*Learn about Minority Stress Theory, and particular issues facing various minority groups that can affect them while accessing mental health care. Learn about different cultural views of mental health

*Share information about how to get professional help, while being understanding of concerns people may have about doing so.

*Moderators of different communities/fora should talk to each other to share information about problematic individuals. Even if some of their behavior is related to their mental health or neurodivergence, that is not an excuse for breaking rules that are clearly stated, being disruptive, or harassing and bullying other people. Hence why, in these communities in particular to clear rules that all participants agree to, and steady & active moderation. Confidentiality is also a must.

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May 30, 2015 at 3:05 am Leave a comment

Self-Care as Spiritual Practice

The next Pagan Experience prompt is to write about a particular personal spiritual practice. I’m coming up blank, since for the past several years, I’ve been pretty much an armchair philosophical polytheist with agnostic leanings (or agnostic with polytheist leanings?) I think, and read and write, and rather obsessively collect information about religion but don’t use it! I think the problem is that I’m an extrovert, and I don’t feel very motivated to have a solitary practice.  Introverts get their energy from being alone, while extroverts get their energy from other people.

I have sometimes questioned this, being an Aspie and all, but my partner (himself an introvert) reminded me “Nope, honey you are definitely an extrovert.” I’m just a social butterfly that doesn’t fly straight…that’s OK so are a lot of Pagans! I actually think introverted Pagans might even be in the majority, that may be one reason why there are so many solitaries. Being an autistic extrovert though, means I do need to pace myself and sometimes take breaks from social activity to avoid over-stimulation and potential emotional and sensory burnout. For right now, self-care is my spiritual practice- working through emotional issues and getting it together to be a Healthy & Responsible Adult ™ That does not have to mean being perfect, having The Right Career (if such a thing exists!) Just start with trying as best I can to live a healthy lifestyle, eat, sleep, hygiene, exercise, keeping the house clean, social time.

A writing project I have been working on in relation to this is the Self-Care Virtues series of posts. It started because I felt the Nine Noble Virtues and similar virtue systems with a heroic, warrior focus left out people who need to focus on simply taking care of themselves- folks with disabilities, including mental illness, chronic illnesses, people taking care of loved ones with such issues, people living in poverty, in jail/prison or mental institutions and so forth. Some people need this temporarily, others will need it much of their lives. This is my own project, but if it helps and inspires other people to use it and perhaps write similar posts with other religious or cultural frameworks, I’d really like to hear about it, so please link if you have your own additions or comments.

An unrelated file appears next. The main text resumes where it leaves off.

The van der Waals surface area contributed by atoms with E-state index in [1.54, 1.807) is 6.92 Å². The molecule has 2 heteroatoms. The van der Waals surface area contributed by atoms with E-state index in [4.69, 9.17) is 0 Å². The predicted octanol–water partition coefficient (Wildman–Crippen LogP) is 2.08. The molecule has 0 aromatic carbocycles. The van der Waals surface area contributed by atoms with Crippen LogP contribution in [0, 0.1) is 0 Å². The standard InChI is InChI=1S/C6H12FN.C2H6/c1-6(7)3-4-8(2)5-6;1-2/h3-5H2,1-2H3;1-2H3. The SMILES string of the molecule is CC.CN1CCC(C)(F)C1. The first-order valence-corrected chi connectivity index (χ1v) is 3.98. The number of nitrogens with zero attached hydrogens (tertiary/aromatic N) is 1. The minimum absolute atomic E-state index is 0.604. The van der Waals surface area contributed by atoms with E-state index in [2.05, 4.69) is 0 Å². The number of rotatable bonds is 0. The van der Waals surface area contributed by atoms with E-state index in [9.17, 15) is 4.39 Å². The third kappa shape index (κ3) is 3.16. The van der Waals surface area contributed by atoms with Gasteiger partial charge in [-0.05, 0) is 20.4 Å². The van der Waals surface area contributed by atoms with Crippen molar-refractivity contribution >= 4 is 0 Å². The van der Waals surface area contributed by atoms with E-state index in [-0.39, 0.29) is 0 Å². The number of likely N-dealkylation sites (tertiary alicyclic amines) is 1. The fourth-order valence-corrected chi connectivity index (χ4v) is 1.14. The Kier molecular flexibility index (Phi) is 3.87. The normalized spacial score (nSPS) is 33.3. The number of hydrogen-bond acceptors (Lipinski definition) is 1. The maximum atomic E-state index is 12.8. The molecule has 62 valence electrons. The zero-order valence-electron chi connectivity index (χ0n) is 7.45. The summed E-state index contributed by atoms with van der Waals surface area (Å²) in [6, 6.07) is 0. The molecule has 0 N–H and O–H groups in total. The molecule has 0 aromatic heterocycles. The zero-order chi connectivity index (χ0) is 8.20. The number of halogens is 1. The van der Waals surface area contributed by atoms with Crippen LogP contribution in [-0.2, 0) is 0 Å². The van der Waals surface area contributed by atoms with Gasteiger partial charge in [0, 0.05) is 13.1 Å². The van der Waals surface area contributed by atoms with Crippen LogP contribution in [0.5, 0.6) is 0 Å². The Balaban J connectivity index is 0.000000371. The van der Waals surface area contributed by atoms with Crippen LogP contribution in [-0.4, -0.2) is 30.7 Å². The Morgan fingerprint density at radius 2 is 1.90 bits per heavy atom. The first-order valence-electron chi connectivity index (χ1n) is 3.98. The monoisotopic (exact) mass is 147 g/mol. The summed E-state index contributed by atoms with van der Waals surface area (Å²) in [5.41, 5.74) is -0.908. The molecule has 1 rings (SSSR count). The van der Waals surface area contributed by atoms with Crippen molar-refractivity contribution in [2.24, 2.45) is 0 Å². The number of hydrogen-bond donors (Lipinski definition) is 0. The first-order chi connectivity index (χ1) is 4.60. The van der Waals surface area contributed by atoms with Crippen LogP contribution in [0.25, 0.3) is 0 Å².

January 15, 2015 at 9:59 am Leave a comment

Love Thyself

Since the Pagan Blog Project has discontinued, the Pagan Experience has popped up as its “heir apparent”. The first prompt for January is to write about one’s intentions or resolutions for the new year.

My main intentions are to re-direct and be mindful of negative thought patterns, not feel bad about them but to direct them in a more positive direction. Meditation and prayer are ways to help with this especially mantras or affirmations.

  • I intend to get more exercise- planning on going to yoga classes
  • Get crafty- art therapy!
  • Re-connect with old friends, make new ones
  • Enjoy/value relationships more
  • Love self, take care of self, before taking care of others

January 15, 2015 at 8:26 am Leave a comment

Black Lives Matter Responses

Crystal Blanton’s call for a response from Pagan & Polytheist communities has been met with many statements from organizations & individuals listed here on the Wild Hunt blog. I’m happy to add any further statements from people of any tradition, ethnicity that are anti-racist and specifically that this about the lives of Black/African-American people. I’m proud to see organizations I’m a member of of, like ADF and Heathens United Against Racism, come forward at this difficult and divisive time and stand up for what’s right. I’m disappointed by the statement given by the Covenant of the Goddess nationally- which was much too generic in nature, and I don’t blame Ms. Blanton and her coven for resigning from CoG. I’m not a member of CoG but I have attended many of their rituals over the years, and have been grateful for them providing rituals in local, bus accessible, handicap accessible locations (which a lot of other Twin Cities Pagan groups *do not*!) I’m hoping that the Northern Dawn Council, our local CoG chapter will write & release a better statement. (Shall I get off my duff & join?)